The angry tomato strikes again! This time, ol’ Brutus marches across the front of this super-soft hoodie—the perfect way to rep 50 years of your most cherished mascot while Buckeye basketball heats up winter's chilly weather. Here’s to another banner season down at the Schott! Go Bucks!
Since 1922, Ohio Stadium (better known “The Horseshoe” or just "The 'Shoe” because of its distinctive shape) has been the home field for the Ohio State Buckeyes. When it opened, The Shoe held just over 66,000 fans; after a 2014 renovation that added more seating in the end zone, the official capacity is now 104,944, making it the fourth largest stadium in the United States and fifth largest in the world.
It isn’t as old as a Shakespeare sonnet, but “Carmen Ohio” is just as much a memorable classic and has been since it 1903 debut.
Legend has it, the tune penned by Glee Club member Fred Cornell was composed as a way of rallying behind the Scarlet and Gray on the return from a particularly stinging loss to Michigan. Like any storied tradition, the tale has taken on a life of its own—but one thing’s for sure, Cornell captured the Buckeye essence. Kick it old-school with a tee that reps the everlasting Buckeye tradition. How firm thy friendship, Dear Alma Mater...OHIO!
After every Buckeye touchdown, Block O rises with the rest of the stands and Ohio Stadium thunders with the familiar refrain of the Ohio State fight song. Along with “Hang On Sloopy,” a Saturday in fall just doesn’t feel right without TBDBITL and your eleven warriors charging across the gridiron. Rep the Buckeye tradition right with this super-soft tee, perfect for the season-long haul to the playoffs. Gear up for number nine. O-H!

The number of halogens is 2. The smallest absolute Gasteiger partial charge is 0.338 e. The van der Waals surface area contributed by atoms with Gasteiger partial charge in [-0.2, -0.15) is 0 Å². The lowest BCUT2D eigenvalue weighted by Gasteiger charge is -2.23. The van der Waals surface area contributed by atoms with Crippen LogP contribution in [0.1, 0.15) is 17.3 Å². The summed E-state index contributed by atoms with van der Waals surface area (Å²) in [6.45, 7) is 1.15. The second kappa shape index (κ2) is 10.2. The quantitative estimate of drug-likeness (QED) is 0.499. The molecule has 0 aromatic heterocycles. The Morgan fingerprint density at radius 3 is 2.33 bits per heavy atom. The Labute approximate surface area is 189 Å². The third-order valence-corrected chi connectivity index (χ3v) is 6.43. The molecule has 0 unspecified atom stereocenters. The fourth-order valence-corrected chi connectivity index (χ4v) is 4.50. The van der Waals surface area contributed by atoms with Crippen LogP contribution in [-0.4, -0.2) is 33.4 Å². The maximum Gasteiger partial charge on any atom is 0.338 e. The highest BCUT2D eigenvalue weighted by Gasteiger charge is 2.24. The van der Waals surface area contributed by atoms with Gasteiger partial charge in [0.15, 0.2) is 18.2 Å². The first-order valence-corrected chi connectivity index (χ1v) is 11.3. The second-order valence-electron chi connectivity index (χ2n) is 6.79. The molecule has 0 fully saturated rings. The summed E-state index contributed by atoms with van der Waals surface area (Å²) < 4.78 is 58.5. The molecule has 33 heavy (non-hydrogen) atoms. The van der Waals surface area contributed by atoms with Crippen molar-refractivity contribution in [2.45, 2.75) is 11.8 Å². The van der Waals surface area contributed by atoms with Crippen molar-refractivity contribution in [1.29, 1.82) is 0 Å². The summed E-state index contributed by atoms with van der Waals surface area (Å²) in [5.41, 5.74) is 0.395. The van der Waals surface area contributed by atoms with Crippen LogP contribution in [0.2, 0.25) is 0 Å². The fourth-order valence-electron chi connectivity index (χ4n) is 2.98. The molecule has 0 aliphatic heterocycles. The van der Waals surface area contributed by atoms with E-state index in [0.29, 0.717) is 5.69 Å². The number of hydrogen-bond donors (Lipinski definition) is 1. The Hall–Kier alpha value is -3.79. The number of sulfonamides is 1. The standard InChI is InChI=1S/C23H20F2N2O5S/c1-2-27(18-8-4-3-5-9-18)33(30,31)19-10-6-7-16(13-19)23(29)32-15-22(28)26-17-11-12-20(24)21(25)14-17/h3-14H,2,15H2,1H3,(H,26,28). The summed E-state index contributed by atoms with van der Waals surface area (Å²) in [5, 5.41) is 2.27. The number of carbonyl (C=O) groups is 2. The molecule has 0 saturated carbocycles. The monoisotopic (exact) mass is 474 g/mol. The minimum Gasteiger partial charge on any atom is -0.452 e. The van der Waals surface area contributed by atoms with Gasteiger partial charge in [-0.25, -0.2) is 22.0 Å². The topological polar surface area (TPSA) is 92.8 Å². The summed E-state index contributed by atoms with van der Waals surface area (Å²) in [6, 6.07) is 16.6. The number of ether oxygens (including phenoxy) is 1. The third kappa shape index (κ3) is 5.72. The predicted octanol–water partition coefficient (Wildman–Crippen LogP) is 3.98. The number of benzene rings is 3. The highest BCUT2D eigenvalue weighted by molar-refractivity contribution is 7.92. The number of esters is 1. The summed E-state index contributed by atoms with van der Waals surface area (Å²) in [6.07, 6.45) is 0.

It ain’t Oregon State, and it ain’t Oklahoma State. It’s THE Ohio State University.
With school President Edward Orton believing the institution’s original name “Ohio Agricultural and Mechanical College” an inadequate reflection of the vast reach and scope of the school’s programs, he got the board of trustees together to rename it to “The Ohio State University” in 1878. By adding that definite article, the school sought to not only define itself as the state’s preeminent university, but also throw shade at intra-state schools, especially Ohio University. More than 100 years later, in 1986 the university, which had been using the OSU logo, reemphasized the all-important THE to re-establish the “national stature of the institution.” Pay homage.